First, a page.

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Claire Messud, Jill Abramson, and Lorraine Adams Discuss Fact and Fiction

Jill E. Abramson ’76, Lorraine Adams, and Claire Messud, all writers, discuss writing fiction and literature.
Jill E. Abramson ’76, Lorraine Adams, and Claire Messud, all writers, discuss writing fiction and literature. By Zennie L. Wey
By Abdeljaleel Ismail, Contributing Writer

On Oct 24, Harvard’s English Department brought together three prominent writers on campus for “Fact or Fiction: Writing Journalism, Writing Literature.” Claire Messud, Lorraine Adams, and Jill E. Abramson ’76 each offered opinions on the art of storytelling, drawing on their professional experiences in the journalism and publishing industries.

Messud, Senior Lecturer of the English Department and New York Times bestselling author, served as moderator, asking Adams and Abramson a series of questions. Adams, a former investigative journalist and Pulitzer Prize-winning author, opened her story with Watergate. Watching the events unfold, she was inspired to pursue journalism, turning a historic political debacle into the story that launched her career. Being a teenager at the time of the scandal, Adams became more and more in love with the idea of journalism and cracking cases, she said.

However, becoming a journalist seemed like a fantasy that would stay a dream.“The thought of being a journalist was unthinkable for me. I was so shy,” Adams said.

Abramson also found a source of inspiration for journalism through tumultuous events in history. Nixon’s administration proved a critical moment in her journalistic career. While she was an undergraduate student here at Harvard, Abramson said that she wrote as a stringer for Time Magazine, covering the 1976 presidential race. After graduation, she continued to pursue journalism seriously and worked towards the top, eventually becoming the first female Executive Editor of the New York Times.

Both women spoke on their experiences becoming journalists and learning to love what they do. Adams said that she realized there was so much wrong with the world and so much to be done for the people who would never be able to speak for themselves. “I started being a voice. I was unable to be shut up,” Adams said.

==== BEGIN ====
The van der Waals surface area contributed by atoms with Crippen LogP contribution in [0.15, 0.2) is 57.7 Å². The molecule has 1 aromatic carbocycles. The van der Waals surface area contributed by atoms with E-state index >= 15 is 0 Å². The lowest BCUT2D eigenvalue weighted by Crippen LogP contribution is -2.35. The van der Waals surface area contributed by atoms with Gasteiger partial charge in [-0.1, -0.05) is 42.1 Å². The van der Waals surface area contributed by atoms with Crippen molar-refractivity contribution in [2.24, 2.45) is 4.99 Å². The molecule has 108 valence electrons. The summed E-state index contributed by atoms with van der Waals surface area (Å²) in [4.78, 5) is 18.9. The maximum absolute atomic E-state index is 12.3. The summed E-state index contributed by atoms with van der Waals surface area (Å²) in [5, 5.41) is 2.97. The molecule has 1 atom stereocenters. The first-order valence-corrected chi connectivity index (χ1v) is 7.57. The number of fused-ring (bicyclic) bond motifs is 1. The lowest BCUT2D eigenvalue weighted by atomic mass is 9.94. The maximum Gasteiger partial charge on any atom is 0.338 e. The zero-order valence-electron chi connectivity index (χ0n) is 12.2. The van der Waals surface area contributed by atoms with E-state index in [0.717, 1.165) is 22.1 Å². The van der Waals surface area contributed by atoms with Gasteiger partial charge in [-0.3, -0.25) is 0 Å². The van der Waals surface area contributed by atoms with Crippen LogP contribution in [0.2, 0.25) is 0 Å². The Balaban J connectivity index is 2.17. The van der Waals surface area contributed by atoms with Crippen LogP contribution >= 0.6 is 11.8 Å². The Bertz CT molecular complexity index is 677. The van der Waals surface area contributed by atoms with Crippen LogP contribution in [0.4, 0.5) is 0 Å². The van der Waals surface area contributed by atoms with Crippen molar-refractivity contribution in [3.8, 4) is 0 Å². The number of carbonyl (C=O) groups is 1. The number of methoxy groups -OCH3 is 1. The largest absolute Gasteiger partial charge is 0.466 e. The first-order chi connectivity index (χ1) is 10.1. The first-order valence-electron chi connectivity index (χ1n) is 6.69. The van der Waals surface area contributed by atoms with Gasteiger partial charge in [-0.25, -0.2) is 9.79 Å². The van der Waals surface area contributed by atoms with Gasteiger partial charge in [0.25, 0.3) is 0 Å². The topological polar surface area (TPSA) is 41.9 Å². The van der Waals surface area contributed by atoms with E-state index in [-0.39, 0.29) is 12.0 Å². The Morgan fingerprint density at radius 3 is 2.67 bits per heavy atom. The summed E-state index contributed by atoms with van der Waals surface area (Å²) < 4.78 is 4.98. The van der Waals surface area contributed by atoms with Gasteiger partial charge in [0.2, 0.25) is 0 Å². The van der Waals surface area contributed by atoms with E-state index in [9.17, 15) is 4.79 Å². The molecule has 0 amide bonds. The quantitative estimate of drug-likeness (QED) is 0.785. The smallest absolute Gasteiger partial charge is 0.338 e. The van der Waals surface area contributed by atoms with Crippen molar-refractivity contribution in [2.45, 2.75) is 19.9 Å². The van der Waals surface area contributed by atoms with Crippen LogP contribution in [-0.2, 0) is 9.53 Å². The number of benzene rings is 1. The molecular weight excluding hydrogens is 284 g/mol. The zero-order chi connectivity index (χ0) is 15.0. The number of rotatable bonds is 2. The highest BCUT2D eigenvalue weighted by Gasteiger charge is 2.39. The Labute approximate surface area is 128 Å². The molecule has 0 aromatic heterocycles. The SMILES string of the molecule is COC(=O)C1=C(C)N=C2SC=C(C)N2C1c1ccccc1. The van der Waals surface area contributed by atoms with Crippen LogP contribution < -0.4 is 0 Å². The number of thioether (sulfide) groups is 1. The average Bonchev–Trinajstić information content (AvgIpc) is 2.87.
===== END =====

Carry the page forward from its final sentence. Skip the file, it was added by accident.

Adams and Abramson both touched on the less glamorous sides of journalism, discussing the harshness of revealing facts to the public. As Abramson said, “The mission is to uncover the truth.”

This point drove many of Adam’s examples as well, and she hinted that the journalism industry did not always do a good job of sticking to this mission. She said that it’s significantly easier to write about subjects that mean very little than to write about subjects that can change lives. “Newspapers have to be more awake to the ‘unthinkable,’” Adams said.

Transitioning out of their endeavors in journalism, Abramson and Adams discussed what it meant to write literature and author their books. Abramson described it as a completely different sense of writing. Adams elaborated on this point, emphasizing that she wanted to express her style more.

“I became increasingly dissatisfied with journalism,” Adams said. “I feel what I write is getting at things that are new. What I wanted to do, and what I couldn’t do in the newsroom[,] was show individuality.”

Adams also went on to encourage students to pursue writing, be it journalism or literature. Though she addressed many of each form of writing’s distinctive qualities throughout the talk, she commended the importance of writing as both an art and a powerful tool for social change. She said, “I think we should write, but I can’t be the [only] one to do it.”

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